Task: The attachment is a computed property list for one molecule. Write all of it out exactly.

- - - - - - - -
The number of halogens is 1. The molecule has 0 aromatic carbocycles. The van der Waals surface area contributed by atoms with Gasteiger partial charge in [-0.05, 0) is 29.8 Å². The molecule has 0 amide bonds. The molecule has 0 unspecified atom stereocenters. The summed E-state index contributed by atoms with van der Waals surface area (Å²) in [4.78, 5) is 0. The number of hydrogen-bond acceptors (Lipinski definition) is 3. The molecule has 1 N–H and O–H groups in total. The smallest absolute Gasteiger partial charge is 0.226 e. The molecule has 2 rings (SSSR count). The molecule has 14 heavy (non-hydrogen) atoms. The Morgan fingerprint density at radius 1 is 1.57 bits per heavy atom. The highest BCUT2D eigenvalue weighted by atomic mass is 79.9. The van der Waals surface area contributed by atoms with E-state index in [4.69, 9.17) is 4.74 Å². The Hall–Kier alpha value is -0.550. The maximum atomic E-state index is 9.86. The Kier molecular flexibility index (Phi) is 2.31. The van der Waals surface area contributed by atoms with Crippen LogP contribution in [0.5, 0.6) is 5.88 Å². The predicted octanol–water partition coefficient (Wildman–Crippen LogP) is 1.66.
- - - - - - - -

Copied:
The number of halogens is 1. The molecule has 0 aromatic carbocycles. The van der Waals surface area contributed by atoms with Gasteiger partial charge in [-0.05, 0) is 29.8 Å². The molecule has 0 amide bonds. The molecule has 0 unspecified atom stereocenters. The summed E-state index contributed by atoms with van der Waals surface area (Å²) in [4.78, 5) is 0. The number of hydrogen-bond acceptors (Lipinski definition) is 3. The molecule has 1 N–H and O–H groups in total. The smallest absolute Gasteiger partial charge is 0.226 e. The molecule has 2 rings (SSSR count). The molecule has 14 heavy (non-hydrogen) atoms. The Morgan fingerprint density at radius 1 is 1.57 bits per heavy atom. The highest BCUT2D eigenvalue weighted by atomic mass is 79.9. The van der Waals surface area contributed by atoms with E-state index in [4.69, 9.17) is 4.74 Å². The Hall–Kier alpha value is -0.550. The maximum atomic E-state index is 9.86. The Kier molecular flexibility index (Phi) is 2.31. The van der Waals surface area contributed by atoms with Crippen LogP contribution in [0.5, 0.6) is 5.88 Å². The predicted octanol–water partition coefficient (Wildman–Crippen LogP) is 1.66.